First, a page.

Yardeni says that Dow components are "very successful in increasing productivity and are basically diversified portfolios of global business. They are projecting that more than half of their business will be overseas, and I think that the earnings story has been very strong." Indeed, most Dow stocks have been earning great profits in the past several years, but their stock prices have been stagnant. The results in 2006 have been no exception: For the second quarter, all but two—3M (MMM) and Home Depot (HD)—beat Wall Street's estimates. Another two, Wal-Mart (WMT) and General Electric (GE), matched analyst estimates. Yet of those stocks that beat their earnings estimates, 13 saw declines in their stock the day the earnings releases hit the wires.

Another plus: U.S. stocks are cheap. The price-earnings ratio of the Standard & Poor's 500-stock index based on consensus earnings for 2007 is 15.4 (17.6 based on 2006 estimates). Compare that with the late 1990s, when p-e's were running in the 30s.

Even so, there are those big-picture types who are keeping the recent gains in perspective. "It's late-cycle exuberance—gas prices are down, the Fed is done, and it's hooray," says High Frequency Economics' Shepherdson. "But I'm nervous that the market is glossing over the reasons the Fed is finished with the fed hikes. The economy is slowing." Moderating productivity growth and higher labor costs are a "toxic combination" that is "disastrous for earnings," says Shepherdson, and he fears that trend will intensify. "Wage pressure will continue for the next three or four quarters, and I am very nervous as we get into next year we'll see a significant impact on earnings."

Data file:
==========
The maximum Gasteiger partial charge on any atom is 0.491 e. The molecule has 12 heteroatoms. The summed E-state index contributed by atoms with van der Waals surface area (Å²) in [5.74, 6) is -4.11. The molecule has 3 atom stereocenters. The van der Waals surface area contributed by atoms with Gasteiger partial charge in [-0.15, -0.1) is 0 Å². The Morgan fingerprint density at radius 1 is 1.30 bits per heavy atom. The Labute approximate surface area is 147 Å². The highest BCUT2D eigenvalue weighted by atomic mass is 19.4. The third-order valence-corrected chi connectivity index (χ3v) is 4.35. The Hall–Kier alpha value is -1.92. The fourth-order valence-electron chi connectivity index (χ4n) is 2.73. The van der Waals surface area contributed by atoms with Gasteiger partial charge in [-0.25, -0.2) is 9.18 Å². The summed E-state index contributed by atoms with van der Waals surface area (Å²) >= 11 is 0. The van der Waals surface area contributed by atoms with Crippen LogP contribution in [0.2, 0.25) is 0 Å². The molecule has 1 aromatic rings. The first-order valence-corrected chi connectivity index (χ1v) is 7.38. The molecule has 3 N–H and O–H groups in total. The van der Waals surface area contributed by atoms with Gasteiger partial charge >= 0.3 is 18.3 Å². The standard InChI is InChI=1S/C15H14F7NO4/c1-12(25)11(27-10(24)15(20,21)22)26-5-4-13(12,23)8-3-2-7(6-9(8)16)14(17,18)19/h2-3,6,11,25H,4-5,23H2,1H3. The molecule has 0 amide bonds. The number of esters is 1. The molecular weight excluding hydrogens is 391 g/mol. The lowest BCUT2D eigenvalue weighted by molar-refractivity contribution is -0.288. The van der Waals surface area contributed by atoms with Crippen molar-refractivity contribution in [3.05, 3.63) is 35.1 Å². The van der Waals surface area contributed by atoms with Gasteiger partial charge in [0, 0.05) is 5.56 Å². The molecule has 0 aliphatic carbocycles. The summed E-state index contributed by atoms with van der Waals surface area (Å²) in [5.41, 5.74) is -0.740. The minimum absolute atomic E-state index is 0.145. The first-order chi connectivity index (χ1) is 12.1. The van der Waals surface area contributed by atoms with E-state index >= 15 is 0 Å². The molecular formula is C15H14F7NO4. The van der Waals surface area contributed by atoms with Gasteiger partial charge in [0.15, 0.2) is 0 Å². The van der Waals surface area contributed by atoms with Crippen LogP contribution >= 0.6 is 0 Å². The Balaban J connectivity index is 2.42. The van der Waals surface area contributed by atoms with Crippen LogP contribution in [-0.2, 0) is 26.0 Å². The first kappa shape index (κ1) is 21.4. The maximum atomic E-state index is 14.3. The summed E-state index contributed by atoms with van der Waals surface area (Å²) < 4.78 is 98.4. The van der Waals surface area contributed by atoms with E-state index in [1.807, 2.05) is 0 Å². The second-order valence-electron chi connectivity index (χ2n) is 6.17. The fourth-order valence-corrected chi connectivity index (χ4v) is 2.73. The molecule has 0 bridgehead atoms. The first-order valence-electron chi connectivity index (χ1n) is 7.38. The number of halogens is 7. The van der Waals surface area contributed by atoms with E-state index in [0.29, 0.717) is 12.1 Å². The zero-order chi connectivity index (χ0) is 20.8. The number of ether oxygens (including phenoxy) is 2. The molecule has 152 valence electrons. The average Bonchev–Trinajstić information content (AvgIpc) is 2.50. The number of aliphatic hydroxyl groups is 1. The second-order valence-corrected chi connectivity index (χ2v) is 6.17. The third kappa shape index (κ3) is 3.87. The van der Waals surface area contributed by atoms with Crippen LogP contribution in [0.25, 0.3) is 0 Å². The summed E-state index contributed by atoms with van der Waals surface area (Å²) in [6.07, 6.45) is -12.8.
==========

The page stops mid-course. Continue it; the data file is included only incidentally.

Also in the bearish camp is Joe Battipaglia, chief investment officer of Ryan Beck & Co.: "We're in the late stages of an economic expansion. The components of profitability…have come from cyclical sectors (such as) energy, metals, and mining, along with an outsize performance by big-cap banks. Both of those groups are going to struggle. We're flirting with highs now, but it's more of a private party."

Indeed, the recent gains have been fairly narrow. Bob Dickey, a technical research analyst with RBC Dain Rauscher, notes that throughout the rally of the past two months, only about 60% of stocks are trading higher than their 200-day moving averages. "The normal reading for a more powerful bull market is 75%-80%," he writes in an e-mail. He says that gains in tech and other areas are offsetting poorly performing stocks and netting an overall gain for the broader market.

Dickey adds: "Our sense is that the current rally will carry up to near DJIA 12,000 before the market correction risk increases to a meaningful level."